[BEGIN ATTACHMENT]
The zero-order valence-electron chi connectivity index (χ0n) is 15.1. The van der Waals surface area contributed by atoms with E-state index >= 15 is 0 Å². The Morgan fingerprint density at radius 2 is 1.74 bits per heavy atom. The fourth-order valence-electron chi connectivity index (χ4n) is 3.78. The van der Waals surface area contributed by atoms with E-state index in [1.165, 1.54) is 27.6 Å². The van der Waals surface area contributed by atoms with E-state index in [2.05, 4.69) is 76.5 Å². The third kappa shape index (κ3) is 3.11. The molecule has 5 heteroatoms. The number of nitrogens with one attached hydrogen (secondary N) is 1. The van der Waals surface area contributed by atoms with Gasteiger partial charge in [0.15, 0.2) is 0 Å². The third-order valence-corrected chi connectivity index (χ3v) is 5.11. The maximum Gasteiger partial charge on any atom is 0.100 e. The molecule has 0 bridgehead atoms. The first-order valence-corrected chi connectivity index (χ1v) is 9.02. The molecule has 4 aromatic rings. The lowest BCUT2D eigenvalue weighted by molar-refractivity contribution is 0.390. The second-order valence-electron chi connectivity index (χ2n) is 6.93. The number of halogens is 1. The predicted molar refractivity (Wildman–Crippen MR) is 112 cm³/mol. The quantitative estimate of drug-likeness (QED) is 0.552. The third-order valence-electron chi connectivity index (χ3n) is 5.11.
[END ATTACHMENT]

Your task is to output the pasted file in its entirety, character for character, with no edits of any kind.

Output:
The zero-order valence-electron chi connectivity index (χ0n) is 15.1. The van der Waals surface area contributed by atoms with E-state index >= 15 is 0 Å². The Morgan fingerprint density at radius 2 is 1.74 bits per heavy atom. The fourth-order valence-electron chi connectivity index (χ4n) is 3.78. The van der Waals surface area contributed by atoms with E-state index in [1.165, 1.54) is 27.6 Å². The van der Waals surface area contributed by atoms with E-state index in [2.05, 4.69) is 76.5 Å². The third kappa shape index (κ3) is 3.11. The molecule has 5 heteroatoms. The number of nitrogens with one attached hydrogen (secondary N) is 1. The van der Waals surface area contributed by atoms with Gasteiger partial charge in [0.15, 0.2) is 0 Å². The third-order valence-corrected chi connectivity index (χ3v) is 5.11. The maximum Gasteiger partial charge on any atom is 0.100 e. The molecule has 0 bridgehead atoms. The first-order valence-corrected chi connectivity index (χ1v) is 9.02. The molecule has 4 aromatic rings. The lowest BCUT2D eigenvalue weighted by molar-refractivity contribution is 0.390. The second-order valence-electron chi connectivity index (χ2n) is 6.93. The number of halogens is 1. The predicted molar refractivity (Wildman–Crippen MR) is 112 cm³/mol. The quantitative estimate of drug-likeness (QED) is 0.552. The third-order valence-electron chi connectivity index (χ3n) is 5.11.